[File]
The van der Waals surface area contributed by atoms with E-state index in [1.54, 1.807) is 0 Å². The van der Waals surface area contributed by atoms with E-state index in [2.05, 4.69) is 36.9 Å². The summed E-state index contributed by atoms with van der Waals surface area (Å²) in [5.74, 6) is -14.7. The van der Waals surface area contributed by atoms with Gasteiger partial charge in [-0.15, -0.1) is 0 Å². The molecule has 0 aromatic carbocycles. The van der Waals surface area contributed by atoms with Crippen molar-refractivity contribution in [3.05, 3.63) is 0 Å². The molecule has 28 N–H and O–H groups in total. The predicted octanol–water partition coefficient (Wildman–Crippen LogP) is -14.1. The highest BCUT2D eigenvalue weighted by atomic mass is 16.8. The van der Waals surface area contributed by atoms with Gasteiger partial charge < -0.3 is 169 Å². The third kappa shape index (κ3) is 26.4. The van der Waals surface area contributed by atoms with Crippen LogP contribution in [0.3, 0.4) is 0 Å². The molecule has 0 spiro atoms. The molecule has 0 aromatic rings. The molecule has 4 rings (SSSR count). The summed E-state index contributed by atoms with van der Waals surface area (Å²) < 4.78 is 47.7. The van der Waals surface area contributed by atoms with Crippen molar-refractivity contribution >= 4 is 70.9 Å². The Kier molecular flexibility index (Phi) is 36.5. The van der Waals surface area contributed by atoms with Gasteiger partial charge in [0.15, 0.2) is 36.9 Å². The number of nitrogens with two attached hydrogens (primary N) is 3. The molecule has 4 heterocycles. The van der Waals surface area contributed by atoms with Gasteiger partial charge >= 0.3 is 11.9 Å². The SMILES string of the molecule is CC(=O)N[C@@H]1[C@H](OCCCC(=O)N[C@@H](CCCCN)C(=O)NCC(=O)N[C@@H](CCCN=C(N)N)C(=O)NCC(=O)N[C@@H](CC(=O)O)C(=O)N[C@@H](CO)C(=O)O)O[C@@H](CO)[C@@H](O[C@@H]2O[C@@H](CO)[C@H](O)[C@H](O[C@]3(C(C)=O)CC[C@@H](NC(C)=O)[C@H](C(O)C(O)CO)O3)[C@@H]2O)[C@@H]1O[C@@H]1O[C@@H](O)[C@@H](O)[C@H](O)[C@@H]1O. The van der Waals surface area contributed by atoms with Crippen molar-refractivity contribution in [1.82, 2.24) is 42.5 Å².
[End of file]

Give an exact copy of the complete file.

The van der Waals surface area contributed by atoms with E-state index in [1.54, 1.807) is 0 Å². The van der Waals surface area contributed by atoms with E-state index in [2.05, 4.69) is 36.9 Å². The summed E-state index contributed by atoms with van der Waals surface area (Å²) in [5.74, 6) is -14.7. The van der Waals surface area contributed by atoms with Gasteiger partial charge in [-0.15, -0.1) is 0 Å². The molecule has 0 aromatic carbocycles. The van der Waals surface area contributed by atoms with Crippen molar-refractivity contribution in [3.05, 3.63) is 0 Å². The molecule has 28 N–H and O–H groups in total. The predicted octanol–water partition coefficient (Wildman–Crippen LogP) is -14.1. The highest BCUT2D eigenvalue weighted by atomic mass is 16.8. The van der Waals surface area contributed by atoms with Gasteiger partial charge < -0.3 is 169 Å². The third kappa shape index (κ3) is 26.4. The van der Waals surface area contributed by atoms with Crippen LogP contribution in [0.3, 0.4) is 0 Å². The molecule has 0 spiro atoms. The molecule has 0 aromatic rings. The molecule has 4 rings (SSSR count). The summed E-state index contributed by atoms with van der Waals surface area (Å²) < 4.78 is 47.7. The van der Waals surface area contributed by atoms with Crippen molar-refractivity contribution >= 4 is 70.9 Å². The Kier molecular flexibility index (Phi) is 36.5. The van der Waals surface area contributed by atoms with Gasteiger partial charge in [0.15, 0.2) is 36.9 Å². The number of nitrogens with two attached hydrogens (primary N) is 3. The molecule has 4 heterocycles. The van der Waals surface area contributed by atoms with Gasteiger partial charge >= 0.3 is 11.9 Å². The SMILES string of the molecule is CC(=O)N[C@@H]1[C@H](OCCCC(=O)N[C@@H](CCCCN)C(=O)NCC(=O)N[C@@H](CCCN=C(N)N)C(=O)NCC(=O)N[C@@H](CC(=O)O)C(=O)N[C@@H](CO)C(=O)O)O[C@@H](CO)[C@@H](O[C@@H]2O[C@@H](CO)[C@H](O)[C@H](O[C@]3(C(C)=O)CC[C@@H](NC(C)=O)[C@H](C(O)C(O)CO)O3)[C@@H]2O)[C@@H]1O[C@@H]1O[C@@H](O)[C@@H](O)[C@H](O)[C@@H]1O. The van der Waals surface area contributed by atoms with Crippen molar-refractivity contribution in [1.82, 2.24) is 42.5 Å².